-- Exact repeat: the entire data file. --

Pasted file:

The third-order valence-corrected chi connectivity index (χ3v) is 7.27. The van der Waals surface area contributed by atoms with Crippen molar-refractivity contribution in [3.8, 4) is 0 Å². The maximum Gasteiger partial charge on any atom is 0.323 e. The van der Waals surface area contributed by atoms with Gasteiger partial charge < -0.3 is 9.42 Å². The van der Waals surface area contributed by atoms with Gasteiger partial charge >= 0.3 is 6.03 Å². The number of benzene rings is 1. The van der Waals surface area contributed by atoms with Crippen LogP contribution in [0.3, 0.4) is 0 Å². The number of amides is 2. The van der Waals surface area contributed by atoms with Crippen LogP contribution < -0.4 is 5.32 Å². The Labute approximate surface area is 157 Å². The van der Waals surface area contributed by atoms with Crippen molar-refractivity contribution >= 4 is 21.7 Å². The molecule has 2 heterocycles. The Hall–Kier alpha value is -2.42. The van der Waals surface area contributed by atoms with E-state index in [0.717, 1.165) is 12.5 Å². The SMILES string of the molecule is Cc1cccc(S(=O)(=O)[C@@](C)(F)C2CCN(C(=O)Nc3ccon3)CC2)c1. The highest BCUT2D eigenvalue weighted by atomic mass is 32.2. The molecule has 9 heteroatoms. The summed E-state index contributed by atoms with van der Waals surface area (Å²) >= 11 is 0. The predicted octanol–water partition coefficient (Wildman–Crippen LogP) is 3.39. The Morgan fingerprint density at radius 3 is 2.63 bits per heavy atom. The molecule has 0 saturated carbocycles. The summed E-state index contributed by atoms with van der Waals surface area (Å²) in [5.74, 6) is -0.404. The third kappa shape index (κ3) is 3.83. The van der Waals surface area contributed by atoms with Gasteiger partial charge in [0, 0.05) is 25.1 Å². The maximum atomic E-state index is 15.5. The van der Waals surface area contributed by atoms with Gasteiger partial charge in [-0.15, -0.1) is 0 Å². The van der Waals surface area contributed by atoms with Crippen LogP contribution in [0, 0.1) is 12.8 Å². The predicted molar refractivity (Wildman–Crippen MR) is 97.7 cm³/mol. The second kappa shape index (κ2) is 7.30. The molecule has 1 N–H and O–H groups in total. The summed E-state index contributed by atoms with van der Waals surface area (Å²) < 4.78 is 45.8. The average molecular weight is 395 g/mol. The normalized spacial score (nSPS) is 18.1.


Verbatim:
The third-order valence-corrected chi connectivity index (χ3v) is 7.27. The van der Waals surface area contributed by atoms with Crippen molar-refractivity contribution in [3.8, 4) is 0 Å². The maximum Gasteiger partial charge on any atom is 0.323 e. The van der Waals surface area contributed by atoms with Gasteiger partial charge < -0.3 is 9.42 Å². The van der Waals surface area contributed by atoms with Gasteiger partial charge >= 0.3 is 6.03 Å². The number of benzene rings is 1. The van der Waals surface area contributed by atoms with Crippen LogP contribution in [0.3, 0.4) is 0 Å². The number of amides is 2. The van der Waals surface area contributed by atoms with Crippen LogP contribution < -0.4 is 5.32 Å². The Labute approximate surface area is 157 Å². The van der Waals surface area contributed by atoms with Crippen molar-refractivity contribution >= 4 is 21.7 Å². The molecule has 2 heterocycles. The Hall–Kier alpha value is -2.42. The van der Waals surface area contributed by atoms with E-state index in [0.717, 1.165) is 12.5 Å². The SMILES string of the molecule is Cc1cccc(S(=O)(=O)[C@@](C)(F)C2CCN(C(=O)Nc3ccon3)CC2)c1. The highest BCUT2D eigenvalue weighted by atomic mass is 32.2. The molecule has 9 heteroatoms. The summed E-state index contributed by atoms with van der Waals surface area (Å²) >= 11 is 0. The predicted octanol–water partition coefficient (Wildman–Crippen LogP) is 3.39. The Morgan fingerprint density at radius 3 is 2.63 bits per heavy atom. The molecule has 0 saturated carbocycles. The summed E-state index contributed by atoms with van der Waals surface area (Å²) in [5.74, 6) is -0.404. The third kappa shape index (κ3) is 3.83. The van der Waals surface area contributed by atoms with Gasteiger partial charge in [0, 0.05) is 25.1 Å². The maximum atomic E-state index is 15.5. The van der Waals surface area contributed by atoms with Gasteiger partial charge in [-0.15, -0.1) is 0 Å². The van der Waals surface area contributed by atoms with Crippen LogP contribution in [0, 0.1) is 12.8 Å². The predicted molar refractivity (Wildman–Crippen MR) is 97.7 cm³/mol. The second kappa shape index (κ2) is 7.30. The molecule has 1 N–H and O–H groups in total. The summed E-state index contributed by atoms with van der Waals surface area (Å²) < 4.78 is 45.8. The average molecular weight is 395 g/mol. The normalized spacial score (nSPS) is 18.1.